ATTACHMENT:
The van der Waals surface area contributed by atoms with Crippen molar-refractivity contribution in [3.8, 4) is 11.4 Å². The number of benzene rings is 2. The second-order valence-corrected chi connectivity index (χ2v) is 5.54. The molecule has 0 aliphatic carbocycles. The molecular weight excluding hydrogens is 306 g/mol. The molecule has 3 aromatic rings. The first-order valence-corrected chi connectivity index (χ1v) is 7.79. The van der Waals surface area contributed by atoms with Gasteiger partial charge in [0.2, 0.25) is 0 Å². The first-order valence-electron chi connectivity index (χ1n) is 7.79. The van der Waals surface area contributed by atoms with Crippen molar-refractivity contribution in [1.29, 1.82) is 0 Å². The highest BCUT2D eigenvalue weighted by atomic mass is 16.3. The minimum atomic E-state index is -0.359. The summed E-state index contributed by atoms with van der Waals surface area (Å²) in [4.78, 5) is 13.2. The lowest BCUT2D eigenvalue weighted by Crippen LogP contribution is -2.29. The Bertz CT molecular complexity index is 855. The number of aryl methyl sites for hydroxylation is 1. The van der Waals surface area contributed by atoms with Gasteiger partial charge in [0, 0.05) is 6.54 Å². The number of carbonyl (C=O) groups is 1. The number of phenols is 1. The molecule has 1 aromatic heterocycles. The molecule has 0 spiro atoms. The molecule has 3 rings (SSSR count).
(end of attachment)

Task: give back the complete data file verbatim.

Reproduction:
The van der Waals surface area contributed by atoms with Crippen molar-refractivity contribution in [3.8, 4) is 11.4 Å². The number of benzene rings is 2. The second-order valence-corrected chi connectivity index (χ2v) is 5.54. The molecule has 0 aliphatic carbocycles. The molecular weight excluding hydrogens is 306 g/mol. The molecule has 3 aromatic rings. The first-order valence-corrected chi connectivity index (χ1v) is 7.79. The van der Waals surface area contributed by atoms with Gasteiger partial charge in [0.2, 0.25) is 0 Å². The first-order valence-electron chi connectivity index (χ1n) is 7.79. The van der Waals surface area contributed by atoms with Crippen molar-refractivity contribution in [1.29, 1.82) is 0 Å². The highest BCUT2D eigenvalue weighted by atomic mass is 16.3. The minimum atomic E-state index is -0.359. The summed E-state index contributed by atoms with van der Waals surface area (Å²) in [4.78, 5) is 13.2. The lowest BCUT2D eigenvalue weighted by Crippen LogP contribution is -2.29. The Bertz CT molecular complexity index is 855. The number of aryl methyl sites for hydroxylation is 1. The van der Waals surface area contributed by atoms with Gasteiger partial charge in [0, 0.05) is 6.54 Å². The number of carbonyl (C=O) groups is 1. The number of phenols is 1. The molecule has 1 aromatic heterocycles. The molecule has 0 spiro atoms. The molecule has 3 rings (SSSR count).